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Teaching Medical Electronics to Biomedical Engineering Students: A Problem Oriented ApproachA significant number of graduates from Biomedical Engineering (BME) enter industry or enrollin graduate programs and are confronted with the challenge of developing electronic medicaldevice prototypes. These prototypes requires the integration of very diverse technical skillsincluding analog and digital electronics, microcontroller hardware and software,telecommunications, power electronics and signal processing. The course investmenttraditionally used to foster and hone these skills is not practical in a four-year BME program,which has to cover all aspects of the discipline. In order to accommodate the broad nature of thecurriculum, and still equip BME students with the skills they will need in electronic medicaldevice prototyping, our program implements a problem oriented, top town approach to teachingmedical electronics. Two senior level courses are taught: Microcomputer Based MedicalInstrumentation and Medical Electronics Laboratory functioning as co-requisites. The firstcourse (3 Cr) is lecture based, while the second (2 Cr) is a hands-on laboratory.A problem oriented methodology has been adapted to help the students integrate the very diverseand complex topics. The development of a realistic biomedical prototype is used as a pathway tointegrate the many concepts. The teaching methodology incorporates previously taught basicconcepts (instrumentation, signal processing, and logic design, for example) and introduces anew set of skills (such as power electronics, microcontrollers, and wireless communication). Thecourse begins by presenting the students with an electronic device that will guide the learningprocess. The device is then broken down into the disparate structures common among allelectronic devices enabling the instructor to address the topics in a broader fashion. Toaccomplish the concept integration, the lectures and laboratory sessions follow the same logicalpathway mimicking the signal treatment in the device: Analog electronics (instrumentationamplifiers, protection circuits, amplifiers, filters and isolation amplifiers), analog to digitalconversion, power supplies (linear, switching and isolated), microcontroller hardware,microcontroller software, data communication and high level signal display and processing.Professional literature, in the form of application notes and datasheets is extensively used. Thestudents are trained about the interpretation of quantitative data presented in the datasheets and inthe difficult process of component selection. Hardware and software modules were developed forthe course; a detailed description of these modules and laboratory sessions will be presented inthe paper. In the last 4 weeks teams of students integrate and test an architectural alternative ofthe prototype. The instructors give specific roles and responsibilities to each team member inagreement with his/her individual strengths, revealed during the course. Thus far, the coursework has culminated in students developing a wireless electrophysiological device, but otherdevices, such as an optical coherence tomography device are being considered as alternative finalprojects for future students.The course objectives are assessed by student surveys at the end of the semester, by analysis ofthe final product and by its documentation. The courses have been available for two years withsatisfactory results as assessed by student and industry representative evaluations, exit interviewsand employment records. Figure 1: Conceptual Block Diagram – Simplified diagram of the disparate structures in electronic devices.Lectures and labs are designed around addressing function and implementation of the different blocks. In this example, taken from an actual lab, the focus (as outlined) is Power Electronics.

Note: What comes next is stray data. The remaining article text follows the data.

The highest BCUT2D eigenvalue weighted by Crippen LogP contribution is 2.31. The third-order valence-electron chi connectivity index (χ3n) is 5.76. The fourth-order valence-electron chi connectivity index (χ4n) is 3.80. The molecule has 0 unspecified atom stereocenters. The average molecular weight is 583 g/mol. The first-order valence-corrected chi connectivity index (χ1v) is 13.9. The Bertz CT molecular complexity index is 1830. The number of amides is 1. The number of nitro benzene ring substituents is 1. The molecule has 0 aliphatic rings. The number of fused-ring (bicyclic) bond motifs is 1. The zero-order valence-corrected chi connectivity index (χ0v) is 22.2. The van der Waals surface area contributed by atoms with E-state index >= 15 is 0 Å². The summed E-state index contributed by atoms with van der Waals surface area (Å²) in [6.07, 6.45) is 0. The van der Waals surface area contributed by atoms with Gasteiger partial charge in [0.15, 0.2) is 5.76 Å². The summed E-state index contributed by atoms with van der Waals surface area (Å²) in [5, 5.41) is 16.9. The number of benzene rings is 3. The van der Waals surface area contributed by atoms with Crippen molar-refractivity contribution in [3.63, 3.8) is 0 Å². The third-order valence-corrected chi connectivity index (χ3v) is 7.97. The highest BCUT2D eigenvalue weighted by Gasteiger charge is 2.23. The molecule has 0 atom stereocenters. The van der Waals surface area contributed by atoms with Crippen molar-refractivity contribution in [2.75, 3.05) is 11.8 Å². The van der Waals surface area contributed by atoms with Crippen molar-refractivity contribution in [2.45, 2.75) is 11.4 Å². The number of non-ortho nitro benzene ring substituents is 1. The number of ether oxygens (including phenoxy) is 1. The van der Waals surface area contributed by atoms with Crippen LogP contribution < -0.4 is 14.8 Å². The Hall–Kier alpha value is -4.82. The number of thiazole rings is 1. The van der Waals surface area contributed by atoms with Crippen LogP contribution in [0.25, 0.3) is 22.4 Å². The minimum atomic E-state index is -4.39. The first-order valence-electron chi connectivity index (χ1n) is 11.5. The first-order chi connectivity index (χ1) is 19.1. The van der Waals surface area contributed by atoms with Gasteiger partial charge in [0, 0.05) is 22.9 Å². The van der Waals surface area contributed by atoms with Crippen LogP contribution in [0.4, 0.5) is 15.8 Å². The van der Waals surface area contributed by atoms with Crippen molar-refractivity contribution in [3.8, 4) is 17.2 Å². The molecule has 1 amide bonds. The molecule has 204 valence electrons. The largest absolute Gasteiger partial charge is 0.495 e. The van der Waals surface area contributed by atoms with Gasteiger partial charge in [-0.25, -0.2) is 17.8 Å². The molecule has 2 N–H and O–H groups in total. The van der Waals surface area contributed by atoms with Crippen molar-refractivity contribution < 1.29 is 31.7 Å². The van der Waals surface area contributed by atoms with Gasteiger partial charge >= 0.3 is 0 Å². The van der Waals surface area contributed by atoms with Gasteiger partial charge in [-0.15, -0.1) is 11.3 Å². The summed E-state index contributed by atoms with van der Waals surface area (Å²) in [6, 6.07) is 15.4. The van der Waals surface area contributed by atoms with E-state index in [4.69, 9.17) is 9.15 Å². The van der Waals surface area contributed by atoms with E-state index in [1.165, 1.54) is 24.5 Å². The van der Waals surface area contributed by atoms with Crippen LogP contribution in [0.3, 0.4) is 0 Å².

Bohorquez, J. E., & Ozdamar, O., & Toft-Nielsen, J. A. (2011, June), Teaching Medical Electronics to Biomedical Engineering Students: A Problem Oriented Approach Paper presented at 2011 ASEE Annual Conference & Exposition, Vancouver, BC.